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Nickels Is Pro-Neighborhood

So, whom would you expect to find at Nickels' reelection kickoff breakfast at the Westin? I, for one, wouldn't even expect to find myself there, given the 7:00 a.m. check-in. But, to write an account of what was sure to be a big developer powwow, I dragged myself out of bed early on May 5.

I spotted Vulcan's table right away--Paul Allen's company is Nickels' third top contributor. Nickels' other top donors--downtown developers like Triad Development and GBS--were also represented. What I didn't expect to find were activists like Greenwood Community Council President Mike McGinn, who's been fighting Fred Meyer's big-box redevelopment at 85th Street North. The neighborhood crew supposedly hates Nickels. What was McGinn doing here?

"We've been working to replace parking lots with mixed-use development," McGinn says. "Nickels made it clear he's opposed to Fred Meyer's big-box proposal."

More important, McGinn--a Sierra Club board member--supports Nickels' density agenda. Particularly, McGinn supports allowing ground-floor residential units in neighborhood commercial zones to increase density; replacing parking lanes with bus lanes (like Nickels did on Aurora Avenue); and reducing parking requirements to encourage development. "An empty storefront is worse than too few parking spaces," McGinn says of Nickels' legislation that lowered parking requirements in places like First Hill and the U-District. Nickels is pushing similar changes in business districts citywide.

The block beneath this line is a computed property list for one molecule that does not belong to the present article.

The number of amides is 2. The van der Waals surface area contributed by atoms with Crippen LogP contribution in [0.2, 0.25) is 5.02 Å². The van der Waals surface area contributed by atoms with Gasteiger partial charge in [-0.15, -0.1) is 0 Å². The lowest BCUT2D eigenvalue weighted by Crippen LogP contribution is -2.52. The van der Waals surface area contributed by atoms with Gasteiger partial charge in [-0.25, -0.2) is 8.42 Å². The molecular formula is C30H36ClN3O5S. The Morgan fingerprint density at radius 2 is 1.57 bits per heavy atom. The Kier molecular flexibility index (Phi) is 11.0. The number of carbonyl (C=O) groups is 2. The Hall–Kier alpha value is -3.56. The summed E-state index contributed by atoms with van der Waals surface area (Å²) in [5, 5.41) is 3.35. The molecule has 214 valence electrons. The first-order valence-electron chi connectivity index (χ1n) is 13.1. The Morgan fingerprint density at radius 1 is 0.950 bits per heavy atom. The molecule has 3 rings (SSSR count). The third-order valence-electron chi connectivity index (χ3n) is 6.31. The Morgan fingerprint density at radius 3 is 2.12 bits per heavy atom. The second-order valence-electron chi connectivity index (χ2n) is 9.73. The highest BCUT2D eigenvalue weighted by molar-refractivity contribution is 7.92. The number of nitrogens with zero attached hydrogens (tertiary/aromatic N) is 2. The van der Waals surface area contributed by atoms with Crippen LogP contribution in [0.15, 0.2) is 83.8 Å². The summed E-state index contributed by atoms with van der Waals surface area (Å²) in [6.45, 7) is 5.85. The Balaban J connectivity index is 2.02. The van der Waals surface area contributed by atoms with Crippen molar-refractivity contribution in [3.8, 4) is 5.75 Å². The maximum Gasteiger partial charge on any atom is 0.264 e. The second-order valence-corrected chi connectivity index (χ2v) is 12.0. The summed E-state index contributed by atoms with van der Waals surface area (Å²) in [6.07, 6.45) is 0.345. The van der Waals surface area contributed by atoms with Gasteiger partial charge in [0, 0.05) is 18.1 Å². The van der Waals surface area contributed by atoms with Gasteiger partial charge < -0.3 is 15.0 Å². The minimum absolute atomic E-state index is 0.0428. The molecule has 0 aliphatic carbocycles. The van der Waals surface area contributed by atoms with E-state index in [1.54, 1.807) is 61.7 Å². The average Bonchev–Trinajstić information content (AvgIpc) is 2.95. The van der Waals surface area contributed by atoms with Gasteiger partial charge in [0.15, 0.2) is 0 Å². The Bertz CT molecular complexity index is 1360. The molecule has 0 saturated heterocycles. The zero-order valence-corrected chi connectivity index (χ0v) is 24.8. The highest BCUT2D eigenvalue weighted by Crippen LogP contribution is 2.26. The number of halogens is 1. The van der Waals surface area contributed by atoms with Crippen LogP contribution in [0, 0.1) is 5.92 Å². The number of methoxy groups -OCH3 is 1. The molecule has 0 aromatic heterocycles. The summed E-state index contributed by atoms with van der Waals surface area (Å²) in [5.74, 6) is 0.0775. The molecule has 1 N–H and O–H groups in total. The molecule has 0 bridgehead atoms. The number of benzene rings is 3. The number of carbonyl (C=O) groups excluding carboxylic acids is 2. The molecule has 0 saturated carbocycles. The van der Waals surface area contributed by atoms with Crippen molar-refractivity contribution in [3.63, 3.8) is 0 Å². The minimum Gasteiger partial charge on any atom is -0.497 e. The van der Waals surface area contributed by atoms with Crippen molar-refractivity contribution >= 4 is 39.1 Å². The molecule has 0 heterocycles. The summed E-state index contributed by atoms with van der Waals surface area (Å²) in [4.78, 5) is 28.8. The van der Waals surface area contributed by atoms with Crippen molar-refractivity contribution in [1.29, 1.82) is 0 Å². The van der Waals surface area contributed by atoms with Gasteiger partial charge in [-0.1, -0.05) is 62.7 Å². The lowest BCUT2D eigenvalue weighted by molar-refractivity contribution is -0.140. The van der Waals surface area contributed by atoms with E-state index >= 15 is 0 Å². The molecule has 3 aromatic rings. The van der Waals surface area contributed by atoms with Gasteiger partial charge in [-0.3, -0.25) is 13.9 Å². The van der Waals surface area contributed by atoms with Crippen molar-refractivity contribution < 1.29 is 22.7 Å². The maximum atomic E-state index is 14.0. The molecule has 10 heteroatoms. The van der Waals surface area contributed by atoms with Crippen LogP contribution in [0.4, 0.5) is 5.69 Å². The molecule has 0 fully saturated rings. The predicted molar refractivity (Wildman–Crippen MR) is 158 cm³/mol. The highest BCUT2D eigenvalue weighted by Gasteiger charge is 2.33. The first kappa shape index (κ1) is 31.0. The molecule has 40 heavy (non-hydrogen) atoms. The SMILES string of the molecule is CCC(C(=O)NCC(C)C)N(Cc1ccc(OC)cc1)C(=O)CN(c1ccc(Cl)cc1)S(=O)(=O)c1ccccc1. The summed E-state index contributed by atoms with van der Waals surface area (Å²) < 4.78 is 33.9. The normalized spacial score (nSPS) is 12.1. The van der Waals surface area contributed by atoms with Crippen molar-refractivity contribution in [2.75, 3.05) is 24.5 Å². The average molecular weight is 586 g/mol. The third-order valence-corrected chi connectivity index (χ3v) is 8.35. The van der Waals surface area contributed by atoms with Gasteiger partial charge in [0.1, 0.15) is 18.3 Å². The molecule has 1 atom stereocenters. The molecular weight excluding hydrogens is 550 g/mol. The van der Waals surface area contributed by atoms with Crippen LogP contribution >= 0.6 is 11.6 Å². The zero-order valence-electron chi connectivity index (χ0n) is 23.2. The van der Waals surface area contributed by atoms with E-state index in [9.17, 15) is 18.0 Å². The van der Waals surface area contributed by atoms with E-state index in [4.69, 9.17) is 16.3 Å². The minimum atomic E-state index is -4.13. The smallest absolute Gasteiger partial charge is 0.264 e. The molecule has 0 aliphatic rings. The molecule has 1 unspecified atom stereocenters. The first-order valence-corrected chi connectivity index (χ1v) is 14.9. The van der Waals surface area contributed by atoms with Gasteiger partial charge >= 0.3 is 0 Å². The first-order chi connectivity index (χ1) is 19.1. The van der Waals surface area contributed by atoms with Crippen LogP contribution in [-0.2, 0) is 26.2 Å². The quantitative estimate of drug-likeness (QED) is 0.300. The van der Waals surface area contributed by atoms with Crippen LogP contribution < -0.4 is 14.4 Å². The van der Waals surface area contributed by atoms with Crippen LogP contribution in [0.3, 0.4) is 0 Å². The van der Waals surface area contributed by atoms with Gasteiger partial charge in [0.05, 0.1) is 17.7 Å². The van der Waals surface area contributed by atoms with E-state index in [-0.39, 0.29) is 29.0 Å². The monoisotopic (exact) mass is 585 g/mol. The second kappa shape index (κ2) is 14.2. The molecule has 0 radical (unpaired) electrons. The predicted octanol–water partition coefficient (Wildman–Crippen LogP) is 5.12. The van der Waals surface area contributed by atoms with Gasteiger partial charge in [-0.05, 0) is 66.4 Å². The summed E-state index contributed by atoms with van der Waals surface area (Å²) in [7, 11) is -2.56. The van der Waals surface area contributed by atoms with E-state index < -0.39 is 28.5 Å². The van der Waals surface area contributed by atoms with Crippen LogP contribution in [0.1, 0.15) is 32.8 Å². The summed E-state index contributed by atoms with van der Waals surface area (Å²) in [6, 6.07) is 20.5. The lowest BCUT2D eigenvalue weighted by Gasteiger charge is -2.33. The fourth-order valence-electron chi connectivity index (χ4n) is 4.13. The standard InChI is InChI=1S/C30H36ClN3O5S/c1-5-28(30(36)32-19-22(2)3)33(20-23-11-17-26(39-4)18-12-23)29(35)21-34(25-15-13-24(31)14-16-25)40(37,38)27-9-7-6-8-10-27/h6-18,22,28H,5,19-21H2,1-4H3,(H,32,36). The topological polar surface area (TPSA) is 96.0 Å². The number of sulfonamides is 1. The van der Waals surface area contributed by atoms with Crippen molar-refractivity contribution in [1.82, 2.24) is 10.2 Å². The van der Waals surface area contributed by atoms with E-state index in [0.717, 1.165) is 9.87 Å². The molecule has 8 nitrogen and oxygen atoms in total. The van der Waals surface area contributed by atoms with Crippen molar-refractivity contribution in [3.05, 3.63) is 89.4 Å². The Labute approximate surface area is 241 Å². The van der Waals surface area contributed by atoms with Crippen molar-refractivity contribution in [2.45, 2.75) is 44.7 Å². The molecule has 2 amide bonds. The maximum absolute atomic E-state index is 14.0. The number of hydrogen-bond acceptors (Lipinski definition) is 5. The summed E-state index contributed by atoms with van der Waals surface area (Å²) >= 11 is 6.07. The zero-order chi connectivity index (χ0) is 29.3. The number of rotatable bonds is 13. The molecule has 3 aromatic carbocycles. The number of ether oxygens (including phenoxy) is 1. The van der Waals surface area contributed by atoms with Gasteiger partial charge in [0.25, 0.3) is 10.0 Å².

"It's not a coincidence that the neighborhoods we love are tough to park in," says McGinn. "People pay to park downtown rather than drive to Northgate and park for free. [Because] downtown is a better place to be."

I suspect--despite conventional wisdom that Nickels has alienated neighborhoods-- McGinn speaks for many neighborhood folks. (Also at the Westin was Mahlon Clements, a Ballard resident who was on the neighborhood planning committee and says he's thrilled at the pace at which Nickels is checking off neighborhood projects.) No wonder people who claim to represent the neighborhoods haven't been able to field an anti-Nickels candidate.

I had worried that going into his reelection bid, a nervous Nickels might retreat to his voter-friendly 2001 "Seattle Way" campaign rhetoric, while downplaying his aggressive neighborhood development agenda that's supposedly irking neighbors. But Nickels put my concerns to rest during his speech, championing his development moves in the U-District and Northgate.

I'm glad Nickels isn't backtracking to please the so-called neighborhood crowd. I want him to boast about his penchant for brawling, so that this year is something of a referendum on the Nickels Way, his relentless assault on Old Seattle's ponderous salon style of governance that has bogged down development in places like Northgate. When Nickels wins that referendum with votes from leaders like McGinn--who understand that Nickels is pro-neighborhood--Election 2005 will stand as the moment when Seattle's real neighborhood folks stood up and were counted.

 

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